Perception and Cognition: Essays in the Philosophy of Psychology

Perception and Cognition: Essays in the Philosophy of Psychology

by Gary Hatfield
Pub. Date:
Oxford University Press


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Perception and Cognition: Essays in the Philosophy of Psychology

How do we see? This question has fascinated and perplexed philosophers and scientists for millennia. In visual perception, mind and world meet, when light reflected from objects enters the eyes and stimulates the nerves leading to activity in the brain near the back of the head. This neural activity yields conscious experiences of a world in three dimensions, clothed in colors, and immediately recognized as (say) ground, sky, grass, trees, and friends. The visual brain also produces nonconscious representations that interact with other brain systems for perception and cognition and that help to regulate our visually guided actions. But how does all of this really work? The answers concern the physiology, psychology, and philosophy of visual perception and cognition. Gary Hatfield's essays address fundamental questions concerning, in Part I, the psychological processes underlying spatial perception and perception of objects; in Part II, psychological theories and metaphysical controversies about color perception and qualia; and, in Part III, the history and philosophy of theories of vision, including methodological controversies surrounding introspection and involving the relations between psychology and the fields of neuroscience and cognitive science. An introductory chapter provides a unified overview; an extensive reference list rounds out the volume.

Product Details

ISBN-13: 9780199228201
Publisher: Oxford University Press
Publication date: 05/03/2009
Pages: 448
Product dimensions: 6.40(w) x 9.30(h) x 1.50(d)

About the Author

Gary Hatfield has studied visual perception for more than three decades. His works include experimental studies of shape constancy, theoretical papers on perception, and philosophical studies of the fundamental concepts and theories of visual perception and cognition and their history. His work in the history and philosophy of psychology extends from the seventeenth century to current controversies on qualia and perceptual representation. He has published books on Descartes and the Meditations and The Natural and the Normative: Theories of Spatial Perception from Kant to Helmholtz, and he has translated Kant's Prolegomena to Any Future Metaphysics. He is the co-founder of the Visual Studies undergraduate program at the University of Pennsylvania and has co-taught, with psychologists and art historians, courses and seminars on all aspects of visual perception.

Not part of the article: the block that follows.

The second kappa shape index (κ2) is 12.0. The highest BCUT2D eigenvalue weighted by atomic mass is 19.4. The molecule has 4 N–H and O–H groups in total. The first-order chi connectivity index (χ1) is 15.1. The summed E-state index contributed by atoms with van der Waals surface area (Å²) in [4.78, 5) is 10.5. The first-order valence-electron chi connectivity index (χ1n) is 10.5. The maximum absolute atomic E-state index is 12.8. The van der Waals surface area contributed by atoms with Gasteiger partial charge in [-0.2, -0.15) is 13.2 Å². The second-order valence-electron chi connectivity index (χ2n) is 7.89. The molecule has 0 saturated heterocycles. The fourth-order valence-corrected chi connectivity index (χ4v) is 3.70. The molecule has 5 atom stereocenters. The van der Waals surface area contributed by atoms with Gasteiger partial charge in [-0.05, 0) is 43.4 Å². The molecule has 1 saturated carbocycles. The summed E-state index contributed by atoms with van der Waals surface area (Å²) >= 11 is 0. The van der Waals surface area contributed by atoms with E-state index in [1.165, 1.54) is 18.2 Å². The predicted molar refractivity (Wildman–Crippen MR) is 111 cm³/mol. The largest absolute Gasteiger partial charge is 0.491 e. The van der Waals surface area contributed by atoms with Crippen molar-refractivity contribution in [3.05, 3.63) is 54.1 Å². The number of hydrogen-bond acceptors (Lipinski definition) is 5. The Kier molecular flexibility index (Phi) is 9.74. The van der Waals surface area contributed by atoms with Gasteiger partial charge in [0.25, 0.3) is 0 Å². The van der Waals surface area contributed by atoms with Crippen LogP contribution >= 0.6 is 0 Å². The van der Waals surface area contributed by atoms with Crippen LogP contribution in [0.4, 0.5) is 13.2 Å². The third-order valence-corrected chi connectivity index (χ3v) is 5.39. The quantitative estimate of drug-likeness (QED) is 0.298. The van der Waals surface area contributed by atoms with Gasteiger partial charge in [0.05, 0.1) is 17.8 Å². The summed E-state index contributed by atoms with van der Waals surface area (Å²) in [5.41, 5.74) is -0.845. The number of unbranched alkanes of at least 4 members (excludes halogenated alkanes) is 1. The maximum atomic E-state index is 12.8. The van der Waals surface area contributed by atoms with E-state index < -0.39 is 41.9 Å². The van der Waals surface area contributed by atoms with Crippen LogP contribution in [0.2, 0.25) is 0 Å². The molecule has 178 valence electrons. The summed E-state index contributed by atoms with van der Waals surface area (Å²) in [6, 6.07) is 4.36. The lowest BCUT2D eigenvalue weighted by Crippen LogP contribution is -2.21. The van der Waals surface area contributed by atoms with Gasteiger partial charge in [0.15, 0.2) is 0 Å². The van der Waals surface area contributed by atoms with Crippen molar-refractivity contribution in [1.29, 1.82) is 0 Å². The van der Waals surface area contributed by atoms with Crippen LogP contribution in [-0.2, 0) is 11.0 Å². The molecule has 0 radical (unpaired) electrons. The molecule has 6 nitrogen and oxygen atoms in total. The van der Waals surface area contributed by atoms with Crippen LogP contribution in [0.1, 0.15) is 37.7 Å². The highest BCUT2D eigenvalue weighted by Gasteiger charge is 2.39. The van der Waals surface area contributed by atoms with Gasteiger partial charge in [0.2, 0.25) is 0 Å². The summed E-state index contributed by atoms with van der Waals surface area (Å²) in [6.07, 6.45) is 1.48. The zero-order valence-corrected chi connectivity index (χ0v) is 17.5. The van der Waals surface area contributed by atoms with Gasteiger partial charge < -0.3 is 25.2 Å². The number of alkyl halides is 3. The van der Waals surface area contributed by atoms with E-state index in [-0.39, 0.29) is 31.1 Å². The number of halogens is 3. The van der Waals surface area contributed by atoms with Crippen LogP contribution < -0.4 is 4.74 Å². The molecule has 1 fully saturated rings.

Table of Contents

1. Introduction: Philosophy and Science of Visual Perception and Cognition: Note on the Concept of Information in Perception
Part I. Foundational and Theoretical Issues in Perception and Cognition
2. Representation and Content in Some (Actual) Theories of Perception
3. Representation in Perception and Cognition: Task Analysis, Psychological Functions, and Rule Instantiation
4. Perception as Unconscious Inference
5. Representation and Constraints: The Inverse Problem and the Structure of Visual Space
6. On Perceptual Constancy
7. Getting Objects for Free (or Not): The Philosophy and Psychology of Object Perception
Part II. Color Perception and Qualia
8. Color Perception and Neural Encoding: Does Matameric Matching Entail a Loss of Information?
9. Objectivity and Subjectivity Revisited: Color as a Psychobiological Property
10. Sense-Data and the Mind-Body Problem
11. The Reality of Qualia
Part III. History and Philosophy of Psychology
12. The Sensory Core and the Medieval Foundations of Early Modern Perceptual Theory. Postscript (2008) on Ibn al-Haytham's (Alhacen's) Theory of Vision
13. Attention in Early Scientific Psychology
14. Psychology, Philosophy, and Cognitive Science: Reflections on the History and Philosophy of Experimental Psychology
15. What Can the Mind Tell Us About the Brain? Psychology, Neurophysiology, and Constraint
16. Introspective Evidence in Psychology

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